Look for ways to re-establish routines that were in place before the crisis.  Tell the same bedtime stories, eat some of the same foods, and use or replace favorite blankets or toys.  

Recognize that children mourn.  Children feel losses but in a different way than adults.  They may miss different things than adults and mourn in ways that may not be recognized as grief.  It can be helpful to talk with children about what they miss from home, school or neighborhood.  If mom or dad must be away from the family, reassure children that it will not be forever.

Keep in mind that children respond to events on a different timetable than adults.  It may look as if they have not reacted to the event in the first days or weeks but months later may have difficulties.  Do not let let a “cycle of silence” develop in which parents assume, because children are not reacting initially, that they may not need to talk about the issues.  If children see that adults are not talking they begin to believe that it is not okay to talk about it.  It is important to make sure that children know you want to hear their thoughts, feelings and questions.  

Take care of your own needs and try to deal with your own reactions as well as you can with family, friends and other sources of support.  You will be a better position to help and support to the children you care about if you are coping well.  



Posted by: Susan R. Anderson AT 10:00 pm   |  Permalink   |  0 Comments  |  Email
Thursday, August 29 2013

The following is a compilation of the voices of the many children I have seen over the years, who have shared their experience of living in two homes after their parents have divorced and moved on with their lives.  

My sixth grade play had just gotten over and I stood surrounded by family who had come to see me.  My mom and dad with each of their families were there;  mom with her new husband, Tim; and dad with his wife Marcia, and their little baby boy.  Mom and Tim stood on one side of me and dad and his family were on my other side.  Not far away were some of my friends with their parents.  They had all decided to go to Dairy Queen after the performance to celebrate.  My mom was friends with them and was going too.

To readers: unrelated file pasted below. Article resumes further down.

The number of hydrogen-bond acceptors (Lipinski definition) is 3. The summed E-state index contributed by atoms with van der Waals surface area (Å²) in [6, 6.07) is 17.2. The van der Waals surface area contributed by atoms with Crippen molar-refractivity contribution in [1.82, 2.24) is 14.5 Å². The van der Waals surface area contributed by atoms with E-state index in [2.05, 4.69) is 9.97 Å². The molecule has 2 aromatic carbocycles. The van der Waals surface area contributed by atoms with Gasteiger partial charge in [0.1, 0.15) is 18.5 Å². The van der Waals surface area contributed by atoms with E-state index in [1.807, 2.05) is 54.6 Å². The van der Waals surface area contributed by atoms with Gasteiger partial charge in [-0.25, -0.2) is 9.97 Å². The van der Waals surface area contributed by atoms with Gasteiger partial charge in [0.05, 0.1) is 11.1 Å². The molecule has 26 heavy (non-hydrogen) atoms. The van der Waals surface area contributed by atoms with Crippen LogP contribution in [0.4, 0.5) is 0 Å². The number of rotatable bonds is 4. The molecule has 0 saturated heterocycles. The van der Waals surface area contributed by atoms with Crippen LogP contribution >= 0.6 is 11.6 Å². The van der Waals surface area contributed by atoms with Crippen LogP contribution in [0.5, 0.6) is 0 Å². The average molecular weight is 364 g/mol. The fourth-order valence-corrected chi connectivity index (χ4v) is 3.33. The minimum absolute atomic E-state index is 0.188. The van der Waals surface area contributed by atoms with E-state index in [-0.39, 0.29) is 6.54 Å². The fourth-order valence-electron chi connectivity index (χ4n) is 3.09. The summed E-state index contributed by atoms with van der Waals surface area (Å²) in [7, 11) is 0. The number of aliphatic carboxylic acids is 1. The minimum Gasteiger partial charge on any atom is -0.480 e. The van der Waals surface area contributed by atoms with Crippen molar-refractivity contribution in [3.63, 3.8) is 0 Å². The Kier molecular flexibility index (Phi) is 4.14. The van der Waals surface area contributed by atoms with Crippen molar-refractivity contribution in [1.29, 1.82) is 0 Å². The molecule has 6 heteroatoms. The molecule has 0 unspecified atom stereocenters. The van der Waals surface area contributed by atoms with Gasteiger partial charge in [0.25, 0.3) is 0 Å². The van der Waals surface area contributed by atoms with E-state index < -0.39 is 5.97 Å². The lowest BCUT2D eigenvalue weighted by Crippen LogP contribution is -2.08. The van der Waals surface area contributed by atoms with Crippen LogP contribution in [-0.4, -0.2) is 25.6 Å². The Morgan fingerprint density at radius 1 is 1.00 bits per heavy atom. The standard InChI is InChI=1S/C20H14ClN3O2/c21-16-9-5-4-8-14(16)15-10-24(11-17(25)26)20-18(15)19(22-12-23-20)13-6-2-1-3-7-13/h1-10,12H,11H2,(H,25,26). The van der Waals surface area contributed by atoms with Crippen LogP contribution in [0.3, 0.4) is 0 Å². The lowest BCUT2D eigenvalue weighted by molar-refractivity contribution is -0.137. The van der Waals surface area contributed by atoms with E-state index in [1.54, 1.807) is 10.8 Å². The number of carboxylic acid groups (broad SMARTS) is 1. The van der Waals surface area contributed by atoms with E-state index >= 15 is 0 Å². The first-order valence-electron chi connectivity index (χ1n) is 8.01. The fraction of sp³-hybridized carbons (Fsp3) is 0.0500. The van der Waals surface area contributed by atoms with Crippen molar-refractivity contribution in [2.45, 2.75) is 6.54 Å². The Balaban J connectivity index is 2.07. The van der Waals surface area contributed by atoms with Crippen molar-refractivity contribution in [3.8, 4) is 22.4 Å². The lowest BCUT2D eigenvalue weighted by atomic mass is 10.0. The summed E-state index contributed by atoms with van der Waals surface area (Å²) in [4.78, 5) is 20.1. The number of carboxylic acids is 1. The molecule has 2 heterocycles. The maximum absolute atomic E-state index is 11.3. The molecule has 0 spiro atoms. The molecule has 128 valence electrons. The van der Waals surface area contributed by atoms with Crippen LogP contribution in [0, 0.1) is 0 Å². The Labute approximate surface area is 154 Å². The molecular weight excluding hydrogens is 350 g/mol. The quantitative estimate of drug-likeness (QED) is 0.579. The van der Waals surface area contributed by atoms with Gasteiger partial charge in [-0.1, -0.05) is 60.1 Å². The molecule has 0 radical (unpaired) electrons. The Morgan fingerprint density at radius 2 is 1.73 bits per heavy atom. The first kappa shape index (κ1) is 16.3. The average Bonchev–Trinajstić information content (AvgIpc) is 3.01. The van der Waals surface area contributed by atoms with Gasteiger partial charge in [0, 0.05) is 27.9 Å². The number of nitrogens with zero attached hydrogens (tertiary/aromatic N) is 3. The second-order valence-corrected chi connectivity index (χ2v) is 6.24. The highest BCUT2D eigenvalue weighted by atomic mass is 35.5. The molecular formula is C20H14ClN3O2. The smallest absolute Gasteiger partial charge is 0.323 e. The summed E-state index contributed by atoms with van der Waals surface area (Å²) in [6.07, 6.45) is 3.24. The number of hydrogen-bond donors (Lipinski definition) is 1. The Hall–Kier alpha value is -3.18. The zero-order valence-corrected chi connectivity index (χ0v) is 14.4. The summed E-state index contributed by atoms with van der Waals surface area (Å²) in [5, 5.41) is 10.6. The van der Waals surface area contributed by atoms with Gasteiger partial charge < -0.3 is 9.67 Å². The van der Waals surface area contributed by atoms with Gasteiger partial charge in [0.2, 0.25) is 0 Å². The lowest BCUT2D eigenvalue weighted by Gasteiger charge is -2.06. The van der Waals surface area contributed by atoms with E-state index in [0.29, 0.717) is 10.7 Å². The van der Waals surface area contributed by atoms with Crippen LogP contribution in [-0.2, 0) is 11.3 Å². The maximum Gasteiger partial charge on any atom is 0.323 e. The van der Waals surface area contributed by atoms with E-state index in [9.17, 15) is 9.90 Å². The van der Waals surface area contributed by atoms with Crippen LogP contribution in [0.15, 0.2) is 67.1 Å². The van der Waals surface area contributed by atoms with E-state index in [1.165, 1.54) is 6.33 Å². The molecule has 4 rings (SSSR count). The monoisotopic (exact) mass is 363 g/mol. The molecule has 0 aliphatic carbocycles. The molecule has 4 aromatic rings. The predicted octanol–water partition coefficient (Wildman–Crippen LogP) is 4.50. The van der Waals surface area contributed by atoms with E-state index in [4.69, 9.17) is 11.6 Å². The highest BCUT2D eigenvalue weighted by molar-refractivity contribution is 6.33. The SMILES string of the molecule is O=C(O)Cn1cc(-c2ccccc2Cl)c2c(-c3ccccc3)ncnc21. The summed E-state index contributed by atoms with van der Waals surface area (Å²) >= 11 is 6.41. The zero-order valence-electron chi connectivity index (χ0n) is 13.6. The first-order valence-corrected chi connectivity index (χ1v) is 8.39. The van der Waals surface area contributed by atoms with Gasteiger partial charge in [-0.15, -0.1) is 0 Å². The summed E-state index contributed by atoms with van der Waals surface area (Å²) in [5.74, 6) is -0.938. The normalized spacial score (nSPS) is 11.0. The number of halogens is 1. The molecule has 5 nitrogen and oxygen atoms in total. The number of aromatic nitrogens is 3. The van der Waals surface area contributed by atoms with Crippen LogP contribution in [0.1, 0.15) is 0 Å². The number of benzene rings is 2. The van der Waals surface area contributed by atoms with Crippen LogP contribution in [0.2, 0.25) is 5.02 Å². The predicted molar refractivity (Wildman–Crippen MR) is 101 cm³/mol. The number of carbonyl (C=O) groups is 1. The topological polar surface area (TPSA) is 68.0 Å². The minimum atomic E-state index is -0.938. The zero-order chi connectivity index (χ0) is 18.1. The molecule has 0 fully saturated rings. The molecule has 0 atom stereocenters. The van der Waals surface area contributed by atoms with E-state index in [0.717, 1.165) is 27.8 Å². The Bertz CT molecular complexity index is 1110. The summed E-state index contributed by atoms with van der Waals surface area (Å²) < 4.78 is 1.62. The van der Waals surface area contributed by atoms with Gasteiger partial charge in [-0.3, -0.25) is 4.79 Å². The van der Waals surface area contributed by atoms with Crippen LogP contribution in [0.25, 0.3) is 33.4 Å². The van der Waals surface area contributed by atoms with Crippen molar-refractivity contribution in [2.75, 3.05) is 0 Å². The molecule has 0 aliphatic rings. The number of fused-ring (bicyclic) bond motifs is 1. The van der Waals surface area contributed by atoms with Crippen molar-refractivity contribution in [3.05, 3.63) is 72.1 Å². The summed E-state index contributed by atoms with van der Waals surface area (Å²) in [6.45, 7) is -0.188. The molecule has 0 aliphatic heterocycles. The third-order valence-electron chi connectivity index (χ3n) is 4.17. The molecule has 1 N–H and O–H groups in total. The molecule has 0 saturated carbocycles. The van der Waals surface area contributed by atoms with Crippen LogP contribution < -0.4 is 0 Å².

I knew my friends wanted me to come with them but it was dad's weekend to have me and we had made plans as well.  Dad said it was "up to me" if I wanted to go with them; that I should do what I wanted.  My family and friends stood looking at me, waiting for an answer.  No one pressure me or told me what to do but I knew exactly which decision would make which person happy.  I heard mom say, "just do what you want to honey, whatever you decide is okay."  While it helped to hear this and quieted the voice that often urged me to try and please everyone, I was still uneasy inside.  It wasn't so much that I didn't want to let anyone down.  the real question I realized, was what did I want? What would make me happy? I would be happy going with dad but going with him automatically meant I'd miss mom and being with my friends.  Yet, if I went with mom and my friends, I wouldn't see dad again for another week and then I'd miss him. 

I saw my friends putting on their coats and getting ready to leave.  Mom and dad both looked at me, waiting for me to decide what to do, again reassuring me that it was up to me.  I blurted out, "I know, but it's just so hard!"  All I wanted right then was to not have to choose between my mom and dad at all; I wanted to be with them both and for it to feel normal.  But it was my weekend with dad so I decided to go with him.  I hugged my mom good-bye and watched as they all walked away. 

This happened just last weekend mom and dad; remember?  Maybe it didn't seem like a big deal but ever since this happened I've been thinking and decided I wanted to let you know some things about my world -- the world that was created for me when you decided to get divorced.  I'm not mad at you and I don't want to make you feel bad.  You both know I was scared and mad, hurt and confused when you split up.  Things were really rough for awhile.  But you were both there for me and I'm pretty much used to how things are now.  I'll even admit I like my two new families.  Step parents aren't as bad as they're cracked up to be and my little brother can even be kind of fun.